Individual short paperAcentury ago, in summer 1916, a vicious rebellion exploded among the CentralAsians- Tajiks, Kazakhs, Uzbeks, Turkmen and Kyrgyz- which became known onpages of history as “Revolt of 1916”. Even though the uprising started as a resistance to the conscriptionedict of the Tsarist system, it had a considerable prehistory going back to19th century. Since Andijon uprising, in 1898, the indigenous population ofRussian Central Asia endured the discriminatory rule of the Tsarist system andstarted to express growing dissatisfaction against the corrupt bureaucraticregime that converted arable lands into cotton monoculture and moreover, openlyand repeatedly stole their lands via expropriation. Historian, Daniel Brower describes the 1916revolt as “a judgment on the empire’s half-century of colonial rule”. (Smele, 2016) When Russian Stavkaauthorized by Nicholas II on June 25th, 1916 sent an order about the forcedmobilization into labor battalions in European front lines to serve in RussianArmy, a crisis arose leading to one of the horrific uprisings in Central Asianhistory. Due to the shortage inmanpower in European frontline, the Tsarist system required 390,000 men agedbetween 19 and 43 to be sent for war works who had to be of non- Russianorigin, in other words, the native people of Central Asia.
Panic and confusionarose among the Central Asian population because of the rumors that men wouldbe sent to fight in front. Within just a few days the vast region of Farghanavalley was in protest and revolt, and one of the first manifestations againstthe call-up was in Khujand, the northern part of Tajikistan, on July 4th, 1916.A crowd of natives gathered near the police office and requested to stop theconscription of men, however, the situation took another turn and demonstratorsstarted to attack the Russian soldiers with everything they could find eitherbe stones or guns. As a result, the guards began shooting into the crowd andtwo natives were killed and others were injured.
In the course of weeks, theprotest grew expanding to Kokand, Andijan, Dzijak and Semirechye. Already bythe July 17th of 1916, the entire area of Turkestangovernor-generalship was declared to be under the martial law. During thisviolent uprising, Russian settlers were killed, their wives were raped andtheir houses were burned. Eventually, the revolt was dealt mercilessly usingextreme methods by imperial authorities under Governor-General Kuropatkin.Kuropatkin demanded the killing of rebels and confiscation of their goods.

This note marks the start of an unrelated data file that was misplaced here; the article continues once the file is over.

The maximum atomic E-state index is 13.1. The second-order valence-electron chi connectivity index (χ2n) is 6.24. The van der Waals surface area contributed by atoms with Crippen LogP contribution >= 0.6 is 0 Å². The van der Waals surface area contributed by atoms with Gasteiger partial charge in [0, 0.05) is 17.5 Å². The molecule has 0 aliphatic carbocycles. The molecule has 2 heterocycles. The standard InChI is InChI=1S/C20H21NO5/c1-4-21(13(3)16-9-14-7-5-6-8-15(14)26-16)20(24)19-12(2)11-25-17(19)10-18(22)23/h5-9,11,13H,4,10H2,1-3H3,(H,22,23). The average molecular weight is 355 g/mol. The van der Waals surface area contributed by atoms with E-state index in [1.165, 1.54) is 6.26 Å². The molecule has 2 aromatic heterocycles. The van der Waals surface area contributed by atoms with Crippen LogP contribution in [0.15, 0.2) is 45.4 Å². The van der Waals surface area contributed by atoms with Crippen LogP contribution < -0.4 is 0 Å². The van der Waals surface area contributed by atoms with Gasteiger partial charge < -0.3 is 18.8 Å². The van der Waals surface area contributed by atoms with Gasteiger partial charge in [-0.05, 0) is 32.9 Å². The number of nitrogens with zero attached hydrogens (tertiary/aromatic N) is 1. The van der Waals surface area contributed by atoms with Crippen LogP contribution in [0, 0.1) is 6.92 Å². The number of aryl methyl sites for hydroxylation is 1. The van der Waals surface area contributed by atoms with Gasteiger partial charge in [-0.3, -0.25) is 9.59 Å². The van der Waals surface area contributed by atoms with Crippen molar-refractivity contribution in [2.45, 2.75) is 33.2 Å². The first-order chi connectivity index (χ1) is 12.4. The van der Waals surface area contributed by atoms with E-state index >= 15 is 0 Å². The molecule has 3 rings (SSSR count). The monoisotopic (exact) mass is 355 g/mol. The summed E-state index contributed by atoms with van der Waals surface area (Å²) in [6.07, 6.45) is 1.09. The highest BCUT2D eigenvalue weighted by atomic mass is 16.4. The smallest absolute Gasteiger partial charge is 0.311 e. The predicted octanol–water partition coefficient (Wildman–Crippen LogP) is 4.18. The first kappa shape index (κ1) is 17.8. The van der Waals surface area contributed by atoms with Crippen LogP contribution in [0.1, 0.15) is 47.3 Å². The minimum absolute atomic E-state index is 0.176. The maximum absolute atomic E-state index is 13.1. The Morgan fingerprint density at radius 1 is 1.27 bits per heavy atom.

According to Soviet figures, “50 percent of local population horses, 55 percentof their camels, 39 percent of their cattle and 58 percent of their sheep andgoats were killed or confiscated.” (Smele,2016)Moreover, across the region of Central Asia 88, 000 rebels were killed incontrast to death of 3000 Russian settlers. Even after three years afteruprising when Geologist, P.S.
Nazarov saw the village of Samsonovka on the roadof Tokmak, he describes the utter distraction of area: “…Kyrgyz villagescompletely ruined and razed literally to the ground”. (Smele, 2016) Despite the killing ofthousands of rebels, other thousands of people died trying to escape to neighboringXinjiang, China. The revolt of 1916 remained in the memory ofpeople as ghastly mass deaths with horrific scenes which became later asensitive topic to discuss. It was forgotten on the pages of the history, as itbecame dangerous to discuss the Revolt in 1920s-30s till the end of Stalin’srule (1922-1952). For example, when young Kazakh writer Mukhtar Auezov,published his short novel “Qily Zaman” (Time of Ordeal) , where he depicted theviolence of Russian governance in 1916 revolt, he was arrested because of theanti-Soviet views in his novel.
To this modern day, the revolt has not beengiven much attention, but as Edward Sokol said: “the Revolt of 1916 was boththe prelude to the Revolution in Russia proper and the catalytic agent whichhastened the alignment of forces in Russian Central Asia”. (Smele, 2016) Thus, the revolt of1916 can be considered as the outbreak of the “Russian” Civil War.